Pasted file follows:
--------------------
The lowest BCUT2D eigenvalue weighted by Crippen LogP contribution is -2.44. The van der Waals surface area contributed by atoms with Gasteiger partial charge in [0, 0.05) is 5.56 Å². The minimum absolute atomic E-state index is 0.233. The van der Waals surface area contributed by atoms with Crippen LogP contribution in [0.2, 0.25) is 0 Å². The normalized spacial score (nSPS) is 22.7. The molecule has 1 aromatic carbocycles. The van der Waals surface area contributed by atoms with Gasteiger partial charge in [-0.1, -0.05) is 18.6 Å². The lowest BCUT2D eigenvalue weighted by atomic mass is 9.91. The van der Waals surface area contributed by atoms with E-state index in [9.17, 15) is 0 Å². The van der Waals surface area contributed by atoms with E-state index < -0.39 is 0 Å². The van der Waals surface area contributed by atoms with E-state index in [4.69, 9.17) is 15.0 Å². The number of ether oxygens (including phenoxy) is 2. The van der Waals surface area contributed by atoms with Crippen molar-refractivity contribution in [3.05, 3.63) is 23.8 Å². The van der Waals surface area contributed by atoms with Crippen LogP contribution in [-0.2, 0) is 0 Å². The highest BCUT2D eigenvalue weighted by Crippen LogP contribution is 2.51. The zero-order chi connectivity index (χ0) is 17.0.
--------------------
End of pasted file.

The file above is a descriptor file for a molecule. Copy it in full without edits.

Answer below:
The lowest BCUT2D eigenvalue weighted by Crippen LogP contribution is -2.44. The van der Waals surface area contributed by atoms with Gasteiger partial charge in [0, 0.05) is 5.56 Å². The minimum absolute atomic E-state index is 0.233. The van der Waals surface area contributed by atoms with Crippen LogP contribution in [0.2, 0.25) is 0 Å². The normalized spacial score (nSPS) is 22.7. The molecule has 1 aromatic carbocycles. The van der Waals surface area contributed by atoms with Gasteiger partial charge in [-0.1, -0.05) is 18.6 Å². The lowest BCUT2D eigenvalue weighted by atomic mass is 9.91. The van der Waals surface area contributed by atoms with E-state index in [9.17, 15) is 0 Å². The van der Waals surface area contributed by atoms with E-state index < -0.39 is 0 Å². The van der Waals surface area contributed by atoms with E-state index in [4.69, 9.17) is 15.0 Å². The number of ether oxygens (including phenoxy) is 2. The van der Waals surface area contributed by atoms with Crippen molar-refractivity contribution in [3.05, 3.63) is 23.8 Å². The van der Waals surface area contributed by atoms with Crippen LogP contribution in [-0.2, 0) is 0 Å². The highest BCUT2D eigenvalue weighted by Crippen LogP contribution is 2.51. The zero-order chi connectivity index (χ0) is 17.0.